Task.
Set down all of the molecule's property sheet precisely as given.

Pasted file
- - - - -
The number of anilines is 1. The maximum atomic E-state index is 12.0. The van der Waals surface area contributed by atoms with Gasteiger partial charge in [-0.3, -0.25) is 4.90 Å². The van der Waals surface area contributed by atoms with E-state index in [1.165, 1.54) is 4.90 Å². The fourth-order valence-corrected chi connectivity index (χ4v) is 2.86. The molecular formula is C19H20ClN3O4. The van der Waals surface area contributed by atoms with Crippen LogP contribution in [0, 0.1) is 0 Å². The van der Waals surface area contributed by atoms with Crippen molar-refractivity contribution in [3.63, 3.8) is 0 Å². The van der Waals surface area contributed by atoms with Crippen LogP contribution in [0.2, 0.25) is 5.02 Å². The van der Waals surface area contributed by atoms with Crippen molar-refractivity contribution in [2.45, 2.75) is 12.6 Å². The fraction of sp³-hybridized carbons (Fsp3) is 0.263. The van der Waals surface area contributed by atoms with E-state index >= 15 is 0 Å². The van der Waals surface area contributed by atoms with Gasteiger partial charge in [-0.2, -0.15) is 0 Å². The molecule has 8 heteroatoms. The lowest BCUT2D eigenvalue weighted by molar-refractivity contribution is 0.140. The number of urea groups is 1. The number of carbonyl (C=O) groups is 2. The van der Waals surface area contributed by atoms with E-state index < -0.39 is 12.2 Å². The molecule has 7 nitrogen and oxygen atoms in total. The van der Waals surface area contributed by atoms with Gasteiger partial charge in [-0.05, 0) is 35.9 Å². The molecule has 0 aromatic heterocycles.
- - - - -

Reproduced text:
The number of anilines is 1. The maximum atomic E-state index is 12.0. The van der Waals surface area contributed by atoms with Gasteiger partial charge in [-0.3, -0.25) is 4.90 Å². The van der Waals surface area contributed by atoms with E-state index in [1.165, 1.54) is 4.90 Å². The fourth-order valence-corrected chi connectivity index (χ4v) is 2.86. The molecular formula is C19H20ClN3O4. The van der Waals surface area contributed by atoms with Crippen LogP contribution in [0, 0.1) is 0 Å². The van der Waals surface area contributed by atoms with Crippen molar-refractivity contribution in [3.63, 3.8) is 0 Å². The van der Waals surface area contributed by atoms with Crippen LogP contribution in [0.2, 0.25) is 5.02 Å². The van der Waals surface area contributed by atoms with Crippen molar-refractivity contribution in [2.45, 2.75) is 12.6 Å². The fraction of sp³-hybridized carbons (Fsp3) is 0.263. The van der Waals surface area contributed by atoms with E-state index >= 15 is 0 Å². The van der Waals surface area contributed by atoms with Gasteiger partial charge in [-0.2, -0.15) is 0 Å². The molecule has 8 heteroatoms. The lowest BCUT2D eigenvalue weighted by molar-refractivity contribution is 0.140. The number of urea groups is 1. The number of carbonyl (C=O) groups is 2. The van der Waals surface area contributed by atoms with E-state index < -0.39 is 12.2 Å². The molecule has 7 nitrogen and oxygen atoms in total. The van der Waals surface area contributed by atoms with Gasteiger partial charge in [-0.05, 0) is 35.9 Å². The molecule has 0 aromatic heterocycles.